While we were on vacation we ate at a Polish restaurant called "The Legs Inn" that was a few miles from our rented cottage. I know that sort of sounds like a strip club, but it's called that because of the stove legs that protrude from the roof:
The exterior looks sort of like a field stone fortress decorated with Native American motifs. I first drove by the place while I was out looking for wild blackberries and had no idea what was inside the burled door until we came back for dinner.
There really are no words to describe what it's like inside, other than perhaps Ed Gein's living room if Ed Gein had preferred working with Kielbasa and driftwood rather than the corpses of middleaged housewives:
That's the bar. Could it possibly be one of the coolest bars you've ever seen? How could it not? The bar itself is made from a giant hemlock. There are taxidermied animals everywhere, including a black bear that appears to be humping a giant log next to a totem pole:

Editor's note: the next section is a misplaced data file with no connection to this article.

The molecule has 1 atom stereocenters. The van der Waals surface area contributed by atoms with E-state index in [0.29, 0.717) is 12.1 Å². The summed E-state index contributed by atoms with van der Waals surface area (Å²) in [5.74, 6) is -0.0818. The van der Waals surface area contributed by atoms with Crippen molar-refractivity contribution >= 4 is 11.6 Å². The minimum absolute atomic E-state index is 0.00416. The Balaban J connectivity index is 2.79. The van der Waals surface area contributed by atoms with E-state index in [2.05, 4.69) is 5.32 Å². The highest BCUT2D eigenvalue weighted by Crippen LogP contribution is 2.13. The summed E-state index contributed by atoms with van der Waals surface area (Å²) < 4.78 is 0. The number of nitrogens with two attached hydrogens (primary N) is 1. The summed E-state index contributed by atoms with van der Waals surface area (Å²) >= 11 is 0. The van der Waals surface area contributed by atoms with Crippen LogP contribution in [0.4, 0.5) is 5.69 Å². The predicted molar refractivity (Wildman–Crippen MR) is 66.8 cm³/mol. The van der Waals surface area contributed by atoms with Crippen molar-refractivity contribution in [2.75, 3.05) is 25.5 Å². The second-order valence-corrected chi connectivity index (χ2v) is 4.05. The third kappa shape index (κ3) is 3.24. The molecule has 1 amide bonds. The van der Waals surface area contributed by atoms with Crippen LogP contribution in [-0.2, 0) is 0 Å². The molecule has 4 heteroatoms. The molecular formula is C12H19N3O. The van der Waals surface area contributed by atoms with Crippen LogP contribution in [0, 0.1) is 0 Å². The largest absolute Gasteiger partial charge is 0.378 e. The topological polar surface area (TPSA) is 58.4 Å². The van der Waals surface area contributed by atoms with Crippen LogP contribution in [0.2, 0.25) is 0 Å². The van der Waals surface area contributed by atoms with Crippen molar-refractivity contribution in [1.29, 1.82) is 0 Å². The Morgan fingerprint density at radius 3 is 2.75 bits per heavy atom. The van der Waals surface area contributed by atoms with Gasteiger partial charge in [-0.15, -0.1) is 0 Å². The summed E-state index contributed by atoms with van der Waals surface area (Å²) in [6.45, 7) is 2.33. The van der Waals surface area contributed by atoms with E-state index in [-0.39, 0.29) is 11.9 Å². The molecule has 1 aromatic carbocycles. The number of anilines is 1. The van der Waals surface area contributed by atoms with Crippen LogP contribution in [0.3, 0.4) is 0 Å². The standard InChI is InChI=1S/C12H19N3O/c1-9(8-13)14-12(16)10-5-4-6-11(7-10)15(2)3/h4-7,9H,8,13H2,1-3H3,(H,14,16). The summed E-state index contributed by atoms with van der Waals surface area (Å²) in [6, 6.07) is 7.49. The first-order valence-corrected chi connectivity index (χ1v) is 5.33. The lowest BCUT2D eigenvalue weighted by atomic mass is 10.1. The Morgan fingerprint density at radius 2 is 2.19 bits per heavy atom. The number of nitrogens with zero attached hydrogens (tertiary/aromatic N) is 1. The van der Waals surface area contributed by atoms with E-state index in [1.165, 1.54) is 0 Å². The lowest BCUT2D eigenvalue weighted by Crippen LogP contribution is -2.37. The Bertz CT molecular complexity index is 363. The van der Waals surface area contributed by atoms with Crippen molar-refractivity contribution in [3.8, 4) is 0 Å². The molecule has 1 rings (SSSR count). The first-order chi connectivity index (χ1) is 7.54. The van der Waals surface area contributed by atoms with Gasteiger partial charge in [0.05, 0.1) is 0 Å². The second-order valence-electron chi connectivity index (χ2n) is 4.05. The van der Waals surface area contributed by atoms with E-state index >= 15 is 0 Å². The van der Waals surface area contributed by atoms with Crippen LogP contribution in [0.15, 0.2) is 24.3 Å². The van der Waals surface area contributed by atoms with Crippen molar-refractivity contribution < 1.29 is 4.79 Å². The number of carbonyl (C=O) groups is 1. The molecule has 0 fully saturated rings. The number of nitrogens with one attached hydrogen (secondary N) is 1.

There's so much lacquer in this place, I have no idea how it survived the smoking era (that ended this year in Michigan) since it was built in the late 1920s by Polish immigrant Stanley Smolak (it's been in his family for 80 years). Along with a cadre of Native American artisans, Smolak worked for decades to create the restaurant that sits in Cross Village, Michigan today. The place seemed especially popular with aging bikers. I liked the pool table annex:
The waiting area was filled with yellowed newspaper articles about the place:
And then there was this thing:
As if it needed anything else, the restaurant has lovely grounds and outdoor dining area that overlook Sturgeon Bay. Such a great place for kids to run around and play while waiting for their perogies.
There was even a huge garden out back filled with ingredients for the Polish fare on the menu (the restaurant is only open seasonally, so I'd be willing to bet they use their own vegetables for many of their needs for a good part of the year). With that much dill, it's got to be a Polish restaurant:
Given our proximity to Hamtramck, we have really high standards for Polish food, and even there the Legs Inn didn't disappoint. What an incredible restaurant.